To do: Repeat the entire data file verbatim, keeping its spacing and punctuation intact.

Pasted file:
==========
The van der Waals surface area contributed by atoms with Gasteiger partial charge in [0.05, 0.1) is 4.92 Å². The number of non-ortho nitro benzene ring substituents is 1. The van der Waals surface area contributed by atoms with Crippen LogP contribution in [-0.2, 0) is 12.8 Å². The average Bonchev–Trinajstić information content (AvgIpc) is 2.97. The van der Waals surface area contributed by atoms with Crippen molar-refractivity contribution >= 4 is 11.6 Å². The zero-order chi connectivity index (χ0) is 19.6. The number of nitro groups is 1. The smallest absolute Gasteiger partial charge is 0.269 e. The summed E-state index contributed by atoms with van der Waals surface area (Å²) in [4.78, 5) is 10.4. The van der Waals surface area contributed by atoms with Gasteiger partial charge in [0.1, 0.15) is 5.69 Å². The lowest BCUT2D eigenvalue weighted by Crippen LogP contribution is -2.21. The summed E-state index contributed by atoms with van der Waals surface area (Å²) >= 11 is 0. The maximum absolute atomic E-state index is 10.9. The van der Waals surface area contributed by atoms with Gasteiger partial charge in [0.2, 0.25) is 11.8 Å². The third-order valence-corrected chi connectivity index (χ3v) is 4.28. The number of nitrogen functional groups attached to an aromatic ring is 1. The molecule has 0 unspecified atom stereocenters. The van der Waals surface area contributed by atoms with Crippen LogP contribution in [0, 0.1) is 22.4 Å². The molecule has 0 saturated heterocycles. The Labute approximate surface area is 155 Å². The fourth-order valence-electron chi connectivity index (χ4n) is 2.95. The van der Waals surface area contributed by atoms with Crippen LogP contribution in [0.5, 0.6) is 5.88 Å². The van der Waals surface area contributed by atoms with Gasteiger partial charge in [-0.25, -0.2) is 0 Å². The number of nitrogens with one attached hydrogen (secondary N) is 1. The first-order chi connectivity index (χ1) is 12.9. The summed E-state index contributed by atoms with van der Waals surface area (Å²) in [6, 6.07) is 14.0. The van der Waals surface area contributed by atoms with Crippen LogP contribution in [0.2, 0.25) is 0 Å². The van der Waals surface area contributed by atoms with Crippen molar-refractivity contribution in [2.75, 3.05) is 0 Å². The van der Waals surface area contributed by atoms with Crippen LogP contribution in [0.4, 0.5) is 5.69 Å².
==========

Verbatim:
The van der Waals surface area contributed by atoms with Gasteiger partial charge in [0.05, 0.1) is 4.92 Å². The number of non-ortho nitro benzene ring substituents is 1. The van der Waals surface area contributed by atoms with Crippen LogP contribution in [-0.2, 0) is 12.8 Å². The average Bonchev–Trinajstić information content (AvgIpc) is 2.97. The van der Waals surface area contributed by atoms with Crippen molar-refractivity contribution >= 4 is 11.6 Å². The zero-order chi connectivity index (χ0) is 19.6. The number of nitro groups is 1. The smallest absolute Gasteiger partial charge is 0.269 e. The summed E-state index contributed by atoms with van der Waals surface area (Å²) in [4.78, 5) is 10.4. The van der Waals surface area contributed by atoms with Gasteiger partial charge in [0.1, 0.15) is 5.69 Å². The lowest BCUT2D eigenvalue weighted by Crippen LogP contribution is -2.21. The summed E-state index contributed by atoms with van der Waals surface area (Å²) >= 11 is 0. The maximum absolute atomic E-state index is 10.9. The van der Waals surface area contributed by atoms with Gasteiger partial charge in [0.2, 0.25) is 11.8 Å². The third-order valence-corrected chi connectivity index (χ3v) is 4.28. The number of nitrogen functional groups attached to an aromatic ring is 1. The molecule has 0 unspecified atom stereocenters. The van der Waals surface area contributed by atoms with Crippen LogP contribution in [0, 0.1) is 22.4 Å². The molecule has 0 saturated heterocycles. The Labute approximate surface area is 155 Å². The fourth-order valence-electron chi connectivity index (χ4n) is 2.95. The van der Waals surface area contributed by atoms with Crippen LogP contribution in [0.5, 0.6) is 5.88 Å². The van der Waals surface area contributed by atoms with Gasteiger partial charge in [-0.25, -0.2) is 0 Å². The number of nitrogens with one attached hydrogen (secondary N) is 1. The first-order chi connectivity index (χ1) is 12.9. The summed E-state index contributed by atoms with van der Waals surface area (Å²) in [6, 6.07) is 14.0. The van der Waals surface area contributed by atoms with Crippen LogP contribution in [0.2, 0.25) is 0 Å². The van der Waals surface area contributed by atoms with Crippen molar-refractivity contribution in [2.75, 3.05) is 0 Å². The van der Waals surface area contributed by atoms with Crippen LogP contribution in [0.4, 0.5) is 5.69 Å².